Welcome to the younger generation
Lombard Odier also has a keen eye on the inter-generational shift of wealth from the founder-patriarchs to you second and Millennial generations. He acknowledges it can be difficult to transition relationships to the younger generations, but he observes that from his experience most of the sons and daughters and grandchildren of very wealthy Asians, like to launch their own businesses, and in doing so have little time to spare for managing their own financial wealth.
“Accordingly, in my experience, it is generally much easier to speak with them about DPM than it was with the first or even the second generations,” he reports. Nakamura remarks that the founder generations, enjoying the successes of their own businesses, often thought it would also be easy to manage their own financial portfolios. “Although I do not believe that is really the case anymore,” he states.
“For the younger generations, DPM is actually quite an opportunity,” he adds. “I won’t, of course, go so far as to say it is easy to convert them, but as they want to build their own businesses, I do not think they want to waste their time and energy in something completely different such as managing financial assets.”
However, he also notes that the bank must be careful in how they deal with these actual and potential clients, as this generation is so digitally engaged. “You have to be at a right level, but not to try to be ahead of them, that is just not possible. What we know, what we do, is manage money, DPM, investing in a very institutional way on behalf of our private clients.”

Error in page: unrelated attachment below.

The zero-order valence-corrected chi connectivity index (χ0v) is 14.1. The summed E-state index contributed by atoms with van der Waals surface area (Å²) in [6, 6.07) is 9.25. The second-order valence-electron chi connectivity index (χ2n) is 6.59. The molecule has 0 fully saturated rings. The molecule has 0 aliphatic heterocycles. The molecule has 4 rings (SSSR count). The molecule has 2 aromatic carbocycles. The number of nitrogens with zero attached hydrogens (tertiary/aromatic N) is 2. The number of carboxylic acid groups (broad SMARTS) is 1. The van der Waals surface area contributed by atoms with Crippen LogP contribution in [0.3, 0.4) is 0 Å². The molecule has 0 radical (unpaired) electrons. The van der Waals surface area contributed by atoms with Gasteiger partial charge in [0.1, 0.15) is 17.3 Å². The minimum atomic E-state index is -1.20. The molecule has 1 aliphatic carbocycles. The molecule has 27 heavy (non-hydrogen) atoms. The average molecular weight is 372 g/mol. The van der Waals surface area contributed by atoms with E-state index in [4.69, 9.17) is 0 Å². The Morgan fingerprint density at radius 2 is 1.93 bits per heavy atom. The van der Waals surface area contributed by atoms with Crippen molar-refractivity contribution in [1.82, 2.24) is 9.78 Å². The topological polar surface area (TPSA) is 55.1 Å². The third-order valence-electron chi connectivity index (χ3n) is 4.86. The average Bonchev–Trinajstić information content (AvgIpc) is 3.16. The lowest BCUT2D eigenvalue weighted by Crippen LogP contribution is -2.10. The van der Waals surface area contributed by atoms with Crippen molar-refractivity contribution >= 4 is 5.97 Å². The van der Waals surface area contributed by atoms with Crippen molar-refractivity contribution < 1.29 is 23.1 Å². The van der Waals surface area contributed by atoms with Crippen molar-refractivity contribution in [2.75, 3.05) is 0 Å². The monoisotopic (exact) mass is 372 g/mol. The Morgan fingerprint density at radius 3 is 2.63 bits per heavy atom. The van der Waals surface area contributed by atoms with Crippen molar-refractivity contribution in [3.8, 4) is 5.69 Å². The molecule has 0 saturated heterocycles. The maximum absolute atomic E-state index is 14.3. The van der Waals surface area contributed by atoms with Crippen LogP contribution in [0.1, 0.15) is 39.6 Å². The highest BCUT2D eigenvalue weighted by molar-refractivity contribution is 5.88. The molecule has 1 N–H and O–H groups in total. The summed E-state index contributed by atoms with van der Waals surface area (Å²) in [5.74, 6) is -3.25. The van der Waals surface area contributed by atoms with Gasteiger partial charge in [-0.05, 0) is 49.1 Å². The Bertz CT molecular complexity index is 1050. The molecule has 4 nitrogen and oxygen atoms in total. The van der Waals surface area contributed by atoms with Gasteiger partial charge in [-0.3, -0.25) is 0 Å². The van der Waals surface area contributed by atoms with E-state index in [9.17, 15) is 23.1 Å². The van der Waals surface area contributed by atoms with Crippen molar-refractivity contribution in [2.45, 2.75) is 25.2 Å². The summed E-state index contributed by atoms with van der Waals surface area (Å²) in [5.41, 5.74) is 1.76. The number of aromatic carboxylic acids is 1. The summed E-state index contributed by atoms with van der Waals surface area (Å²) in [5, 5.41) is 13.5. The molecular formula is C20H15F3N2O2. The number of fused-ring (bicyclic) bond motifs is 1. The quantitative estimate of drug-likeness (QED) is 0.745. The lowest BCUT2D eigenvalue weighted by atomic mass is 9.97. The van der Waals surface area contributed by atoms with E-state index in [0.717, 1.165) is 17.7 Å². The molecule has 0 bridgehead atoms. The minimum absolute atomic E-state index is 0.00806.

The need for differentiation and scalability
Nakamura turns his attention to the prevailing market conditions. “Actually, the past decade [before the 2018 volatility] was not quite so easy for the banks, as you can see from the consolidation in the market that banks need to be more scalable, to have synergies, which is all the more reason why one needs to be different if you want to survive at a smaller size, which is our case. So, remaining differentiated, and remaining scalable are essential for the coming years.”
And that, he adds, is why the bank is also progressively evolving from a largely DPM-driven strategy to what he describes as “something much more open, whilst remaining highly disciplined and very scalable.”
He elucidates by remarking that if, for example, the bank has 3000 clients in Asia, there is no strict need to have 3000 different portfolios. “The idea of customisation is a bit misleading to some extent, so why should two individuals with the same life objectives, the same currency denomination, the same investment horizon, have different portfolios? From a risk management perspective that does not make a lot of sense. From a compliance perspective, it might raise some questions. So, we believe this industry needs to learn how to be more scalable, as there is little alternative, we must control costs and at the same time gain market share.”
All these initiatives are evidently helping the bank to enhance its name recognition in the region. In an interview with Hubbis in 2018, Nakamura had joked that many people in the past thought Lombard Odier was actually a Swiss watch brand. But today, more and more of the target HNWI market in the region identify Lombard Odier for what it is, namely a highly professional private bank combining a deep history and great expertise, with an innovative approach, and with sensitivities to local Asian cultures and needs.
Nakamura is certainly emblematic of this approach and is clearly a round peg in a round hole, to coin the old adage. In other words, the Francophile Nakamura has for the past decade and for the foreseeable future found his perfect ‘niche’.